Increased risk for landlords with tenants on benefits
With news that the unemployed will now have to work for their benefits, landlords who rent to tenants on benefits could be faced with an increased risk of rent arrears.
Chancellor George Osborne announced his plans during his speech at the Conservative Party conference in Manchester. Anyone who has been unemployed for three years or more will now have to do either thirty hours a week community service or attend a job centre every day to receive their jobseeker’s allowance.
The benefit system has already undergone significant changes in recent months; the new cap of £350 per week for a single adult with no children and £500 per week for a couple or lone parent, regardless of the number of children is estimated to be costing households up to £400 per month.
Under the new system benefits are also now paid directly to the tenant instead of the landlord.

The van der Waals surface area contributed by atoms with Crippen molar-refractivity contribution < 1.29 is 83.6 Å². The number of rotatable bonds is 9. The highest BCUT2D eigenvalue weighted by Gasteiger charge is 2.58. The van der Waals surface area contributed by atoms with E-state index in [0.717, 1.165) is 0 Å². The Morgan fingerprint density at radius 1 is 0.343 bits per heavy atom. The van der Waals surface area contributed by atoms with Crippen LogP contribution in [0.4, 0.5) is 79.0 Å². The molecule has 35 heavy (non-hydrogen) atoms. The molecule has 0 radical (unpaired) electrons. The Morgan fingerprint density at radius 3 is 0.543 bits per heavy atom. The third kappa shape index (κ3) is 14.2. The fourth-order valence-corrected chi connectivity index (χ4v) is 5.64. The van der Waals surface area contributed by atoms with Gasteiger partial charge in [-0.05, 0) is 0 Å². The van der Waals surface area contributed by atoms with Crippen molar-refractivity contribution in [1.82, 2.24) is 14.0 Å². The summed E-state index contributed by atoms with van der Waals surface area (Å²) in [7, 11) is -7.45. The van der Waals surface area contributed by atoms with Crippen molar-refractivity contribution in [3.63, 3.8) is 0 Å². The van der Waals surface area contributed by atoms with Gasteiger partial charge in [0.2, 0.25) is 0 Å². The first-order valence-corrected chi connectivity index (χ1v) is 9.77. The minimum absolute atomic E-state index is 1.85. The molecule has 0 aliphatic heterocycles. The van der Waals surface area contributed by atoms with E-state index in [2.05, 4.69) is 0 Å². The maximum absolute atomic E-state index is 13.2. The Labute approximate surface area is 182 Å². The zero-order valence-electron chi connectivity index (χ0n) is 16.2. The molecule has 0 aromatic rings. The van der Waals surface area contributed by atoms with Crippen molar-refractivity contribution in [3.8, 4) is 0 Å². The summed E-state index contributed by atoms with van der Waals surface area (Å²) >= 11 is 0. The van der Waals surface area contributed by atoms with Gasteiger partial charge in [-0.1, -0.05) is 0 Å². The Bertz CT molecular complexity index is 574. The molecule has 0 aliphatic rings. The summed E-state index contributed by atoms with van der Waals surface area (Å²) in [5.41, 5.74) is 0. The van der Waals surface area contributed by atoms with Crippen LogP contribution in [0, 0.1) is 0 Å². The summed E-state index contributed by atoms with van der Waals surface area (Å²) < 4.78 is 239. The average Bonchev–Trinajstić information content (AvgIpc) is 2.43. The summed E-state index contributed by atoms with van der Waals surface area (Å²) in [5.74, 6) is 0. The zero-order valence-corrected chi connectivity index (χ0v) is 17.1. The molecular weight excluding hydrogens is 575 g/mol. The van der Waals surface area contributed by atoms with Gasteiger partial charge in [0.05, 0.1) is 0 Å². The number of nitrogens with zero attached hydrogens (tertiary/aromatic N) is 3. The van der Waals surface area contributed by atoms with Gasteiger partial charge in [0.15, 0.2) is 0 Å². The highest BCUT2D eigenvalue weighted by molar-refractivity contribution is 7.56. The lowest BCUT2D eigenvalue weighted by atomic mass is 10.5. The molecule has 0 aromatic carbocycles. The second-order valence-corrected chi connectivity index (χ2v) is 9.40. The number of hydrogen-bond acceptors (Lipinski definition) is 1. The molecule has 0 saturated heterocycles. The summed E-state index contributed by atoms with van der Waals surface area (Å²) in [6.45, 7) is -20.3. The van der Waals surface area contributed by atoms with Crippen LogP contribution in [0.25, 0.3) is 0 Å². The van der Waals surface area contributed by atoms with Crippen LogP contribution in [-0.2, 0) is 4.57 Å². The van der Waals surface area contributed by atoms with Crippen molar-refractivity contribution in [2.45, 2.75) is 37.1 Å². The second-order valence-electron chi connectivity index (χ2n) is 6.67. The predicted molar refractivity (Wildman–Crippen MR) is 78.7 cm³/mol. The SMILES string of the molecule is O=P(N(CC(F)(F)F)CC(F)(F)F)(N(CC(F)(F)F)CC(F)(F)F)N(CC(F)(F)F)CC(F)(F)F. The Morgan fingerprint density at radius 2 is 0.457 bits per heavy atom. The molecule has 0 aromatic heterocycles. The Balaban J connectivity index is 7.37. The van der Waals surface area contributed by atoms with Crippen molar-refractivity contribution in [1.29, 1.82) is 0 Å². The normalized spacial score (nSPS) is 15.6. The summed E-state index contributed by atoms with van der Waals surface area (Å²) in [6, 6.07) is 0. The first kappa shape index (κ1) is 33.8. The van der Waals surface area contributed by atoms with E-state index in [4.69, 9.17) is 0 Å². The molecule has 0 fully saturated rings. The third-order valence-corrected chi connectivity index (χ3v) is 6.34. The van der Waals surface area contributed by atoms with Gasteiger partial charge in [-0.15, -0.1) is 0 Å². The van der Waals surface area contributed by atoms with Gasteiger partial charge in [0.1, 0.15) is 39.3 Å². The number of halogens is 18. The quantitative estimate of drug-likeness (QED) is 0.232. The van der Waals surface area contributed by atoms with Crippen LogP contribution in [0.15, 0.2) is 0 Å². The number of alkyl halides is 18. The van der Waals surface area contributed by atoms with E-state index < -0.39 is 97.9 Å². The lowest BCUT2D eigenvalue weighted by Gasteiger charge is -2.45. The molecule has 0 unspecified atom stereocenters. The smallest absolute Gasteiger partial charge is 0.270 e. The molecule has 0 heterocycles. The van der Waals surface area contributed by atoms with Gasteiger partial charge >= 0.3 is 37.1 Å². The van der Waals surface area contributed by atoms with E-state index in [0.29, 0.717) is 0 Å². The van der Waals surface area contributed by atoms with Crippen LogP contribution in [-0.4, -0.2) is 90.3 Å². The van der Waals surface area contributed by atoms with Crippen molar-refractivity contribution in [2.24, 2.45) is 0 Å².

Since these changes many lenders are now no longer lending on buy to let properties that are let to local authority tenants. This latest phase could prompt remaining lenders to follow suit.
“Many landlords and lenders are already hesitant about letting property to tenants on benefits. These latest plans will do nothing to bolster confidence,” comments Rob Denman. “As a result, the number of tenants on benefits looking for rented accommodation continues to increase.”
“Rent arrears are a landlord’s biggest concern and are already at their highest levels when letting to tenants on benefits; in the last year 71% of landlords have experienced rent arrears with tenants on benefits compared to 59% of those renting to blue collar workers and just 39% to those with student lets.
“These latest plans are only likely to make a bad situation worse.”
Any landlord who currently has tenants in severe rent arrears (of two months/eight weeks or more) or has tenants who are persistently late with their rent has sufficient grounds to evict them before the end of their fixed term. To do so they must serve a Section 8 Notice before obtaining an order for possession from the court and enlisting the help of a court bailiff if required.
Content correct at time of publication